With judicious use of size and color we found we were able to entirely eliminate custom fonts, without significantly compromising the visual design.

Error Handling

A lean tech stack is not always conducive to easy error diagnosis, so we added some lightweight tooling to help, for instance:

  • Instead of using a hefty, off-the-peg error monitoring library, we extended window.onerror to post errors to a client-error reporter on the server.
  • We short-circuited recursive lifecycle method errors by wrapping Preact’s render and shouldComponentUpdate.
  • In our design, errors thrown by a CDN-hosted file will not provide useful data to window.onerror unless the appropriate permissions are provided by cross-origin resource sharing (CORS) headers. Even with such headers, however, errors thrown during an asynchronous event cannot be traced back to the parent module and so window.onerror will remain in the dark. We wrapped all event listeners to allow errors to be passed to the parent module via try/catch.

Next Steps

Through our work with m.uber, we have put a lot of effort into creating a native, app-like experience in a performant package, but we are not finished—there are still plenty of opportunities for improvement. In the coming months, we are planning on releasing additional optimizations, including:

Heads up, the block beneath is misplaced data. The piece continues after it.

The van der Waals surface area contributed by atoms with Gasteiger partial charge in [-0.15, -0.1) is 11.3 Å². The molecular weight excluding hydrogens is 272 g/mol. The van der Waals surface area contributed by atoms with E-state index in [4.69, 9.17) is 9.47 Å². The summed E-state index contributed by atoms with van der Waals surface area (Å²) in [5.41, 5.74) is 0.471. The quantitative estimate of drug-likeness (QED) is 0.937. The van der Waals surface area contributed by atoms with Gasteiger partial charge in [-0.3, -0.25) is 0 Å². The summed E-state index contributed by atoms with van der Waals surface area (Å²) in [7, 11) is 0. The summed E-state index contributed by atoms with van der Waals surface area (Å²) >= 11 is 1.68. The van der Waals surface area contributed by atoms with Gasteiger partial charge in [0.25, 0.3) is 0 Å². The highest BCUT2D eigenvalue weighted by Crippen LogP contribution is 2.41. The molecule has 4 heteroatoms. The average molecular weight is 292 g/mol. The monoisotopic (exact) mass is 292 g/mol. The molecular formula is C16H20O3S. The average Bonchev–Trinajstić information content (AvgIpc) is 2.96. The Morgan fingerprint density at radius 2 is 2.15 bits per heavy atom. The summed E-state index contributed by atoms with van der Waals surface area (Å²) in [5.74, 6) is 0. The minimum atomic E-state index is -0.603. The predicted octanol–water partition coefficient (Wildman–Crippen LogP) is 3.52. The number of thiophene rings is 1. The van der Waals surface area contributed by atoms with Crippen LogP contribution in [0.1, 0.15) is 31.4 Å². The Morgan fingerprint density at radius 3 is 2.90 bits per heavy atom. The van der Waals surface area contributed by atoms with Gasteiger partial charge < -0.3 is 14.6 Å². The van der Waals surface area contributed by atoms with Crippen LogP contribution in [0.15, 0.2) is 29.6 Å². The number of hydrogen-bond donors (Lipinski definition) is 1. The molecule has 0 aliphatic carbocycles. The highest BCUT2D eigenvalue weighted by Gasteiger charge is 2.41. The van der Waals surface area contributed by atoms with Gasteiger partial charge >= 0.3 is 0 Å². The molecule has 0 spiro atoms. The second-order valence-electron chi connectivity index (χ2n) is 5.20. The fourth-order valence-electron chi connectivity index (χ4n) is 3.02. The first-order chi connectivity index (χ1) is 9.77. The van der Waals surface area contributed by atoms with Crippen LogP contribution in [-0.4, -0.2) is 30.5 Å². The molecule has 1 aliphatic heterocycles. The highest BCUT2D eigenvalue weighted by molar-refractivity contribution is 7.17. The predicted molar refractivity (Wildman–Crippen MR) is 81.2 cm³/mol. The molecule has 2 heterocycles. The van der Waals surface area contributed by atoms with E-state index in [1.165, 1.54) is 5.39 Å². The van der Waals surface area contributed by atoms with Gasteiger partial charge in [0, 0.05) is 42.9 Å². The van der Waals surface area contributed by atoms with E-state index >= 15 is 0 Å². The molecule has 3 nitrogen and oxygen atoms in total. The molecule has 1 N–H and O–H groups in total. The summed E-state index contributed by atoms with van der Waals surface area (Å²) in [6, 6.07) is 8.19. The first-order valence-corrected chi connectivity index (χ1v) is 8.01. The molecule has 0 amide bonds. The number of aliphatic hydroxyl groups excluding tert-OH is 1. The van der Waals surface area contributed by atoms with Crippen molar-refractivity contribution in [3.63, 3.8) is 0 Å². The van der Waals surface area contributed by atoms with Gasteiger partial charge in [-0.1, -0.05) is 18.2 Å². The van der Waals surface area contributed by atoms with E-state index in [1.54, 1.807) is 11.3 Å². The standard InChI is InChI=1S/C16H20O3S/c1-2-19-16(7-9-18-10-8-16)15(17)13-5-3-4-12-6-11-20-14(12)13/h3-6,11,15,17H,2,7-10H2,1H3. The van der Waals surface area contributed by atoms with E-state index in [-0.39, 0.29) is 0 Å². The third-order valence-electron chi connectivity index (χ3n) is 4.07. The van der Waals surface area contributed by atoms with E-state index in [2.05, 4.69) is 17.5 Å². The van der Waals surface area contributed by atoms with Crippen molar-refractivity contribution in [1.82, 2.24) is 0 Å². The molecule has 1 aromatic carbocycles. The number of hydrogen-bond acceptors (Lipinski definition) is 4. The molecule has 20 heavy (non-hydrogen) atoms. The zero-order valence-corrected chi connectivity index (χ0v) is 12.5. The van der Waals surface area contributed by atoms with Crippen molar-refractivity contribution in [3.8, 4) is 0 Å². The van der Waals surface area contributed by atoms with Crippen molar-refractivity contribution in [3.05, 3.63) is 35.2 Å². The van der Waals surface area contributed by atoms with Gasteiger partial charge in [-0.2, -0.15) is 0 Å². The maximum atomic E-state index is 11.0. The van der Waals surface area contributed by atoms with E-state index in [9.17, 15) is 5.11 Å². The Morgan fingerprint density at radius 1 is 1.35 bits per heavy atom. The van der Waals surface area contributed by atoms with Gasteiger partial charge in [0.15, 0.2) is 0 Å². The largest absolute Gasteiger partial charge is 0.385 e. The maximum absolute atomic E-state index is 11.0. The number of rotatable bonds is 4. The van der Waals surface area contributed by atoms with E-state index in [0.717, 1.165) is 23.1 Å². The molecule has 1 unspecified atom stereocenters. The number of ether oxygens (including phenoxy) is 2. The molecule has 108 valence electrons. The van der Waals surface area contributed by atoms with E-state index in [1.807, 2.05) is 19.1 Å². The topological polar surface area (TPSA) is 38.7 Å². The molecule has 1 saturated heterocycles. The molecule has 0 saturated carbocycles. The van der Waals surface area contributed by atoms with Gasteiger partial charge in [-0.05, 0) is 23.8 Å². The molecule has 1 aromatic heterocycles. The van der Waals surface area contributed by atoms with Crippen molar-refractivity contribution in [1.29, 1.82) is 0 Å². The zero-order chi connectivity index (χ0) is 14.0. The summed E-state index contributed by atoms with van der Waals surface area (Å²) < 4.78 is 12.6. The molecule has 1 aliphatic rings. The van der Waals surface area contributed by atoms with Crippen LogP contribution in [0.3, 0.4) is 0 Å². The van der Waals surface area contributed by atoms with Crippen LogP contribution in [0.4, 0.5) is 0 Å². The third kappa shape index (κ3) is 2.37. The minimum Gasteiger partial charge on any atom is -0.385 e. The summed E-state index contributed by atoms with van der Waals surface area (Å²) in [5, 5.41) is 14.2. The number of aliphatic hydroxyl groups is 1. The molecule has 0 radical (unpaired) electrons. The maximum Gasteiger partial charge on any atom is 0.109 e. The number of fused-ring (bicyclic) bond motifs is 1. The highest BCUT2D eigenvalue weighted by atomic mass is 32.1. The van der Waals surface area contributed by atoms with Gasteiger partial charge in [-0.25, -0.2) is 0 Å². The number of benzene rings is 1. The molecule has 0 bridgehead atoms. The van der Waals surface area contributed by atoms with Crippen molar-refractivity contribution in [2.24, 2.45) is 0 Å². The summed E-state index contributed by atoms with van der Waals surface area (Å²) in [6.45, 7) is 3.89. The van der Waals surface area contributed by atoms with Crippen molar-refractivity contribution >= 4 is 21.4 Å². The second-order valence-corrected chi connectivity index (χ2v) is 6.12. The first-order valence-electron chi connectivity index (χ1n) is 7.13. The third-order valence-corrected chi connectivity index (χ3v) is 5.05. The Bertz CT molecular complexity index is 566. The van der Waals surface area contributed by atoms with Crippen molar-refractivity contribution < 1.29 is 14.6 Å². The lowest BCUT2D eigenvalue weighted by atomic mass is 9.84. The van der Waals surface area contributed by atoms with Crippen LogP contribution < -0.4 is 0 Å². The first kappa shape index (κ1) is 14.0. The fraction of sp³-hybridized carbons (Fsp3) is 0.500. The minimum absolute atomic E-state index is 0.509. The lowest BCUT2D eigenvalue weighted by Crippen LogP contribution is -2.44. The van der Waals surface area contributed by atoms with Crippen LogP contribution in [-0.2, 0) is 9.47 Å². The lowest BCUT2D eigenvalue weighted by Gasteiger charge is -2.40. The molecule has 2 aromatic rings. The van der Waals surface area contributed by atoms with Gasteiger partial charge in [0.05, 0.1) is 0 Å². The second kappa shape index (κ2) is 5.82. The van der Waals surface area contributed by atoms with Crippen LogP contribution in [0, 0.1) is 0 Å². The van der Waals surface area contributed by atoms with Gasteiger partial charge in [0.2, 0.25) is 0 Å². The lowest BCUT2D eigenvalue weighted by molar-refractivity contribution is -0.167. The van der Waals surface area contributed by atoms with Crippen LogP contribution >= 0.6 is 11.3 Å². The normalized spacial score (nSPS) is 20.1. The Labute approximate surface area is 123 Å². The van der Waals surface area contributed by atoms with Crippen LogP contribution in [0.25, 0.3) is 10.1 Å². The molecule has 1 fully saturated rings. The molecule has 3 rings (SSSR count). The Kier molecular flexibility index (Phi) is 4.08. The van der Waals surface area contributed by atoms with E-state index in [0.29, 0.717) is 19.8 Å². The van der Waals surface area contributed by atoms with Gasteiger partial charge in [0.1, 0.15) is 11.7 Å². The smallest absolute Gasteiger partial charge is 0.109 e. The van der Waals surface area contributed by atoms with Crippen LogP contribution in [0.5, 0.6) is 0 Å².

• Formalizing a strategy for minimizing render calls by having components only accept a flat collection of primitives and array props. This will both allow us to use React.pureComponent (which automatically implements shouldComponentUpdate with a shallow prop comparison) and render to focus on markup generation instead of branching logic and other tangential tasks. Transforming API responses to flattened primitives can be delegated to server logic (see normalizr) and/or mapStateToProps as appropriate.
  • Combining actions and reducers, which would make bundle separation more intuitive.
  • Using HTTP/2 for all requests and replace polling APIs with Push notifications.

Additionally, we are abstracting the infrastructure pieces from m.uber into an open source architecture which will serve as the foundation for future lightweight Uber web apps—stay tuned for an upcoming article on this topic.


Photo Header Credit: “High-Performance Cheetah on Branch” by Conor Myhrvold, Okavango Delta, Botswana.